Distribution and characteristics of the platypus (Ornithorhynchus anatinus) in the Murrumbidgee catchment

Joanne Connolly, Tom Claridge, Sarah Cordell, Sharon Nielsen, Geoffrey Dutton

Research output: Contribution to journalArticle

1 Citation (Scopus)

Abstract

Little is known of the current status of platypus (Ornithorhynchus anatinus) populations in the Murrumbidgee catchment and other west-flowing rivers in the Murray-Darling Basin. Platypus distribution in the Murrumbidgee catchment was determined from sightings, reports by government departments, the literature and a capture-release study. The platypus was found to be widespread in the catchment including all subcatchment and elevation categories, but most reports were from the middle and upper sub-catchments. Sixty-five captures of fifty-five individual platypuses were made during 61 trap nights to 31 study sites in the Murrumbidgee catchment from 2009-2010. Only three juveniles (all females) were captured and recapture rates were low, with only nine platypuses captured more than once. Adult males had body weights of 980 to 2180 g and body lengths of 42 to 60 cm (n=32). Adult females weighed 795 to 1480 g and were 38 to 52 cm long (n=20). Tail fat index was significantly effected by season and platypus age, while in comparison, season, platypus length and weight had a significant effect on tail volume index. This study established a baseline that provides a starting point from which the impacts of environmental disturbances or diseases taking place over time can be measured and investigated.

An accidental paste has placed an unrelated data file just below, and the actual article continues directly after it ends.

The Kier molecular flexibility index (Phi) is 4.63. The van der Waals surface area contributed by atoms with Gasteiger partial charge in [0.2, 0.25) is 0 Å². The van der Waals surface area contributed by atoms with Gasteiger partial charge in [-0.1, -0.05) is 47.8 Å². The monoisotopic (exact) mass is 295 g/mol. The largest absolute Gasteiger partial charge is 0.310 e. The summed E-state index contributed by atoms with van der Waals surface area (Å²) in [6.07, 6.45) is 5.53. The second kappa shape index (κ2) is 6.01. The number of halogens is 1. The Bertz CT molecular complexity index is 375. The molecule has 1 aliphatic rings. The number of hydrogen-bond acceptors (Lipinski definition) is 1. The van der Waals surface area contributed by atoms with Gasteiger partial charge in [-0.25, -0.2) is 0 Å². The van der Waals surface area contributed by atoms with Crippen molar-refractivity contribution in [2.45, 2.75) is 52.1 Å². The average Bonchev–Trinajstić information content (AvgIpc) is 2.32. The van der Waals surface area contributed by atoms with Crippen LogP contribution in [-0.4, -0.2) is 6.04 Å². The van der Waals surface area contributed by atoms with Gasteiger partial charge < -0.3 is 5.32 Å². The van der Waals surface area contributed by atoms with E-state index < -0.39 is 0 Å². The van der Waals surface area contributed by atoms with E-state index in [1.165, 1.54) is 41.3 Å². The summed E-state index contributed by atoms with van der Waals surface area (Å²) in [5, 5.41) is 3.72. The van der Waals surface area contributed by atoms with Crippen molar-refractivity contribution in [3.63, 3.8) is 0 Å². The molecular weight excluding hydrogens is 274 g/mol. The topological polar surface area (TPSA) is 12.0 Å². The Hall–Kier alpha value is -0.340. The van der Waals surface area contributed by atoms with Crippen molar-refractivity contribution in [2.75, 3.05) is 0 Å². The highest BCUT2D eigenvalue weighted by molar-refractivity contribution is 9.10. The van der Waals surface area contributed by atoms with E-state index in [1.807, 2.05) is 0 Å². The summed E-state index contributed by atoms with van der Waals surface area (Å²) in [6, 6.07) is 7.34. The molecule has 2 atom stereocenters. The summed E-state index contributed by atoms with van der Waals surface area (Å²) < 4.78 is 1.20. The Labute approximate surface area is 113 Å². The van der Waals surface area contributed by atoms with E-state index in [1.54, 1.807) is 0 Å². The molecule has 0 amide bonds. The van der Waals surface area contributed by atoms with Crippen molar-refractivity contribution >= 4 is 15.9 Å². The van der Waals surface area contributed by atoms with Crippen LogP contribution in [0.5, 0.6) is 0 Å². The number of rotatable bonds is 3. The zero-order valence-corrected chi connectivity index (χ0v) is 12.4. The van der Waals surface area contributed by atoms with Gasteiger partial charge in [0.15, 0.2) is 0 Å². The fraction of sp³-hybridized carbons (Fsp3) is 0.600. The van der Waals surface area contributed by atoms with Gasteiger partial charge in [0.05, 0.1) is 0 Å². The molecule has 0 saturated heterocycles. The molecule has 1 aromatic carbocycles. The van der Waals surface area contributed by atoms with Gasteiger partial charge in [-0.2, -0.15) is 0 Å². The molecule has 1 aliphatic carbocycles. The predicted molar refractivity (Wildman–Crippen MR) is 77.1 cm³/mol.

Original languageEnglish
Pages (from-to)58-67
Number of pages10
JournalAustralian Mammalogy
Volume38
Issue number1
Early online date2015
DOIs
Publication statusPublished - 2016

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Platypus
catchment
environmental disturbance
tail
subwatersheds
fat
Ornithorhynchus anatinus
distribution
body length
environmental impact
traps
basins
basin
river
rivers
body weight
lipids

Cite this

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abstract = "Little is known of the current status of platypus (Ornithorhynchus anatinus) populations in the Murrumbidgee catchment and other west-flowing rivers in the Murray-Darling Basin. Platypus distribution in the Murrumbidgee catchment was determined from sightings, reports by government departments, the literature and a capture-release study. The platypus was found to be widespread in the catchment including all subcatchment and elevation categories, but most reports were from the middle and upper sub-catchments. Sixty-five captures of fifty-five individual platypuses were made during 61 trap nights to 31 study sites in the Murrumbidgee catchment from 2009-2010. Only three juveniles (all females) were captured and recapture rates were low, with only nine platypuses captured more than once. Adult males had body weights of 980 to 2180 g and body lengths of 42 to 60 cm (n=32). Adult females weighed 795 to 1480 g and were 38 to 52 cm long (n=20). Tail fat index was significantly effected by season and platypus age, while in comparison, season, platypus length and weight had a significant effect on tail volume index. This study established a baseline that provides a starting point from which the impacts of environmental disturbances or diseases taking place over time can be measured and investigated.",
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Distribution and characteristics of the platypus (Ornithorhynchus anatinus) in the Murrumbidgee catchment. / Connolly, Joanne; Claridge, Tom; Cordell, Sarah; Nielsen, Sharon; Dutton, Geoffrey.

In: Australian Mammalogy, Vol. 38, No. 1, 2016, p. 58-67.

Research output: Contribution to journalArticle

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